The 200-petaflop system called Summit, is available to users through INCITE 2023 program. The Summit system has very powerful, large memory nodes that are most effective for those applications that effectively use the GPUs. The machine also has node-local, non-volatile memory that can be used to increase I/O bandwidth or provide expanded local storage for applications. The peak node performance is 42 teraflops per node with 512 gigabytes of DDR4 memory, 96 gigabytes of HBM2 memory, and 1,600 gigabytes of non-volatile memory.

Summit System Configuration
Architecture: IBM
Node: 2 IBM Power9 processors + 6 NVIDIA Volta GPUs
Compute Nodes: 4,608 hybrid nodes
Node performance: 42 TF
Memory/node: 512 GB DDR4 + 96 GB High Bandwidth Memory (HBM2)
Available NV memory per node: 1,600 GB
GPU link: NVLink 2.0
Total system memory: >10 PB (DDR4 + HBM2 + Non-volatile)
Interconnect: Non-blocking Fat Tree
Interconnect Bandwidth

(Node injection bandwidth):

Dual Rail EDR-IB (25 GB/s)
File system: 250 PB, 2.5 TB/s, GPFS
Peak Speed: 200 PF

Summit uses IBM’s Spectrum Scale™ file system.  It will have 250 PB of capacity and bandwidth of up to 2.5 TB/second.  In addition, each node has a 1.6 TB of non-volatile memory that provides high-speed local storage as well as serving as a burst buffer in front of the file system.  All OLCF users will have access to the HPSS data archive, the Rhea and Eos pre- and post-processing clusters, and the EVEREST high-resolution visualization facility. All of these resources are available through high-performance networks including ESnet’s recently upgraded 100 gigabit per second links.

Summit Website

For more information about any of the OLCF resources, please visit

Frontier (Available in 2023)

The Frontier system will be based on Cray’s new Shasta architecture and Slingshot interconnect with high-performance AMD EPYC CPU and Radeon Instinct GPU technology. The new accelerator-centric compute blades will support a 4:1 GPU-to-CPU ratio connected with high-speed links and coherent memory between them within the node. The peak performance is expected to be over 1.5 exaslops (EF).

Frontier System Configuration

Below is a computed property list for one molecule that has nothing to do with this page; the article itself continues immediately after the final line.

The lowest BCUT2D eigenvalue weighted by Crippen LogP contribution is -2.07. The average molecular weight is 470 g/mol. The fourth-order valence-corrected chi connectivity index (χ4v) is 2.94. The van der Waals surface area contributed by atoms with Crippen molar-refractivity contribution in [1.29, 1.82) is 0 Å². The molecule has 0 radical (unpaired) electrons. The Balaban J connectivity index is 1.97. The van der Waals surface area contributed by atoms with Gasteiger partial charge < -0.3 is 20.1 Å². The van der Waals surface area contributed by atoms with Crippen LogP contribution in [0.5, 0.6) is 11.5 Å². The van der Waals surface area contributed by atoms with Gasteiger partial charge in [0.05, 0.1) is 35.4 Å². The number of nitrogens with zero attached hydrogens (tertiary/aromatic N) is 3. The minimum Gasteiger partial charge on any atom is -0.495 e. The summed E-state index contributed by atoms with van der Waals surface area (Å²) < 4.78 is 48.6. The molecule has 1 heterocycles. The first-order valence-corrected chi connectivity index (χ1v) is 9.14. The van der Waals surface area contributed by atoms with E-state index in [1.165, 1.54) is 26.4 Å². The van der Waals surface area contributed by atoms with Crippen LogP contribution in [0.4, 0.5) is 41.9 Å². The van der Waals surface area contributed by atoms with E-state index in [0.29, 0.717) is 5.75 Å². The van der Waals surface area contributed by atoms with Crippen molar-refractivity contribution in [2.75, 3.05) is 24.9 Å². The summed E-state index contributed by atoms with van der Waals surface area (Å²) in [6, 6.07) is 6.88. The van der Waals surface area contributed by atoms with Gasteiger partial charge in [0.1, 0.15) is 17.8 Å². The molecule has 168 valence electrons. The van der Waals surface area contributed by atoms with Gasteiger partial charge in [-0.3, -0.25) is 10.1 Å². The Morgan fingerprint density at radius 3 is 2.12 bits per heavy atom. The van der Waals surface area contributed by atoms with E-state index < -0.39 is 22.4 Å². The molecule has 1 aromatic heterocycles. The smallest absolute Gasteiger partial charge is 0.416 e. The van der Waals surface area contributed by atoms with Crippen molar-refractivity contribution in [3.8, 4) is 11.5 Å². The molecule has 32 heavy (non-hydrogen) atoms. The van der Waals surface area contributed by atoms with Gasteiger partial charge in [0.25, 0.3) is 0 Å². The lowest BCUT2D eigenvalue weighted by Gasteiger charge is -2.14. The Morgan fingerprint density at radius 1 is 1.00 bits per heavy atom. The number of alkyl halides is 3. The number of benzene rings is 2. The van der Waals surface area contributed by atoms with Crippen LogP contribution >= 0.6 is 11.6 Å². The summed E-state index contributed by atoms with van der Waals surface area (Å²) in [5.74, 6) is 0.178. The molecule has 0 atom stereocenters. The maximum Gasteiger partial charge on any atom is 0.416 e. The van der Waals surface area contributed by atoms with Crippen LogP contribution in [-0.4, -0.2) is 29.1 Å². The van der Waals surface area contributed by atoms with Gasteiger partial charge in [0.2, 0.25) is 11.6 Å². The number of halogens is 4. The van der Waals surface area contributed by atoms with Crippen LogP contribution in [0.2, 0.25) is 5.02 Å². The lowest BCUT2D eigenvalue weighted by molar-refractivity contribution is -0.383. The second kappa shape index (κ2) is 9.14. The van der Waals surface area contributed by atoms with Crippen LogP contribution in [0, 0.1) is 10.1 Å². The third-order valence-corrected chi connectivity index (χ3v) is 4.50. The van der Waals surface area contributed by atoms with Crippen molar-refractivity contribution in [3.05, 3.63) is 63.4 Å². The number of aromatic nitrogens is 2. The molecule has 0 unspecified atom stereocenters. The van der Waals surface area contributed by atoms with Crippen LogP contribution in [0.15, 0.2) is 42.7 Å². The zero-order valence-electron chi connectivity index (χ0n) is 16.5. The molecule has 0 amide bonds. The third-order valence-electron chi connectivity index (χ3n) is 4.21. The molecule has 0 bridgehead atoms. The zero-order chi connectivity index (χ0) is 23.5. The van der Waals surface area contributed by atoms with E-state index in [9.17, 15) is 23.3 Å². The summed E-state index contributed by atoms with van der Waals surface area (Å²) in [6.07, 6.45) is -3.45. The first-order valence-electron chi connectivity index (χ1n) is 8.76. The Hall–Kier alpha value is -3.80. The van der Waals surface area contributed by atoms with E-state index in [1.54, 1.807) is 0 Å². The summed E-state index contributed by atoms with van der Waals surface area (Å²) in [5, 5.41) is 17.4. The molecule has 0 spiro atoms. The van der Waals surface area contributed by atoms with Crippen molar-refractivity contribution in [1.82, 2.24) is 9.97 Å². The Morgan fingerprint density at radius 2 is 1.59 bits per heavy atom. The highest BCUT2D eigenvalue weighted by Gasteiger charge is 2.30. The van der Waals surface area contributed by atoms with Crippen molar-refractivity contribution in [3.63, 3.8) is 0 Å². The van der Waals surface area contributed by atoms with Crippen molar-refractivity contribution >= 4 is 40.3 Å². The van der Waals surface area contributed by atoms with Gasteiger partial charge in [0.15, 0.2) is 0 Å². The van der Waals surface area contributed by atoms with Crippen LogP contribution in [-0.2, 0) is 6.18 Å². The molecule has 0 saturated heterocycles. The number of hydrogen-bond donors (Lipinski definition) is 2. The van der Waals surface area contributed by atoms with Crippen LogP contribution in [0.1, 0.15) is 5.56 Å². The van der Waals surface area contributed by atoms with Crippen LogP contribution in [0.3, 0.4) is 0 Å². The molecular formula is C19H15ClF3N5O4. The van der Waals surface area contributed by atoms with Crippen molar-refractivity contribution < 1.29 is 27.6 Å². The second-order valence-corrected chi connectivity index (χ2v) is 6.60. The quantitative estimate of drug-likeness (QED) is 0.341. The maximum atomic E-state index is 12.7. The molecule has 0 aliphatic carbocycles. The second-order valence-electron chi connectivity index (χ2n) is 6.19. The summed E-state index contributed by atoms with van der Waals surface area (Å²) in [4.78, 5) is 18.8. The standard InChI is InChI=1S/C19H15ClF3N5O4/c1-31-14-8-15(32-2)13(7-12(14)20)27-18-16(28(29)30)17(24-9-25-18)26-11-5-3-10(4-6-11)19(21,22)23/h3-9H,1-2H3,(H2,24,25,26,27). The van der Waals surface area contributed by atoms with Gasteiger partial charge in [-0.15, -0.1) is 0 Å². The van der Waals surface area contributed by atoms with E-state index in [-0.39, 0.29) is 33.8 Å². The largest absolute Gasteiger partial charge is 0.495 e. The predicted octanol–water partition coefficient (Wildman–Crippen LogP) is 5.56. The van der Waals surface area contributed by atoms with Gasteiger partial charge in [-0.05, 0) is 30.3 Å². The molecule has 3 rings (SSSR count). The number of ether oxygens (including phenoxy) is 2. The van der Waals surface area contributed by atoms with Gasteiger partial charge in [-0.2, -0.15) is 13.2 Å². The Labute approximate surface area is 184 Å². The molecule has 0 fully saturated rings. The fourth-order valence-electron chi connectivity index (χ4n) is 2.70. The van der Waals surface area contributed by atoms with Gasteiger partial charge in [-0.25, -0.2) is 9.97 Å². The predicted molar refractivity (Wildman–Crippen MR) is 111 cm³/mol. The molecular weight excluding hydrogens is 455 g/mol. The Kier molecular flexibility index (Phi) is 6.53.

Architecture: HPE/AMD
Node: (1) 3rd Gen AMD EPYC CPU; (4) AMD Instinct 250X CPUs
GPU link
AMD Infinity Fabric
Multiple Slingshot NICs providing 100 GB/s network bandwidth; Slingshot network
File system 250 PB, 2.5 TB/s, GPFS center-wide file system
Peak Performance >1.5 EF
Frontier Website

For more information about any of the OLCF resources, please visit


Theta, the Argonne Leadership Computing Facility’s Cray XC40 supercomputer, is equipped with 281,088 cores, 70 terabytes of high-bandwidth MCDRAM, 843 terabytes of DDR4 memory, 562 terabytes on SSDs, and has a peak performance of 11.69 petaflops.

Theta’s 4,392 compute nodes have an Intel “Knights Landing” Xeon Phi processor containing 64 cores, each with four hardware threads, and 16 gigabytes of high-bandwidth MCDRAM, 192 gigabytes of DDR4 memory, and a 128 gigabyte SSD. Theta uses Cray’s high performance Aries network in a Dragonfly topography. The Xeon Phi supports improved vectorization using AVX-512 SIMD instructions.

Theta System Configuration
Architecture: Cray XC40
Processor: Intel “Knights Landing” Xeon Phi
Nodes: 4,392 compute nodes
Cores/node: 64
Total cores: 281,088 Cores
HW threads/core: 4
HW threads/node: 256
Memory/node: 16 GiB MCDRAM + 192 GiB DDR4 + 128 GiB SSD
Memory/core: 250 MiB MCDRAM + 3 GiB DDR4
Interconnect: Aries (Dragonfly)
Speed: 11.69 PF

Theta users have access to Grand and Eagle, ALCF’s file storage systems with 650 GB/s bandwidth. These 100-Petabytes Luster file systems, supported by two ClusterStor E1000 storage systems, represent a substantial upgrade over their predecessors. The Grand files system will be primarily used for output generated from computational runs on ALCF computing systems and the Eagle file system will be primarily used for data sharing with the research community across high-performance computing facilities.

Theta Website

For more information about any of the ALCF resources, please visit


Developed in collaboration with Hewlett Packard Enterprise (HPE), the 44-petaflop system called Polaris, is available to users through the INCITE 2023 program. Polaris is a hybrid CPU/GPU leading-edge testbed system that will give scientists and application developers a platform to test and optimize codes for Aurora, Argonne’s upcoming Intel-HPE exascale supercomputer.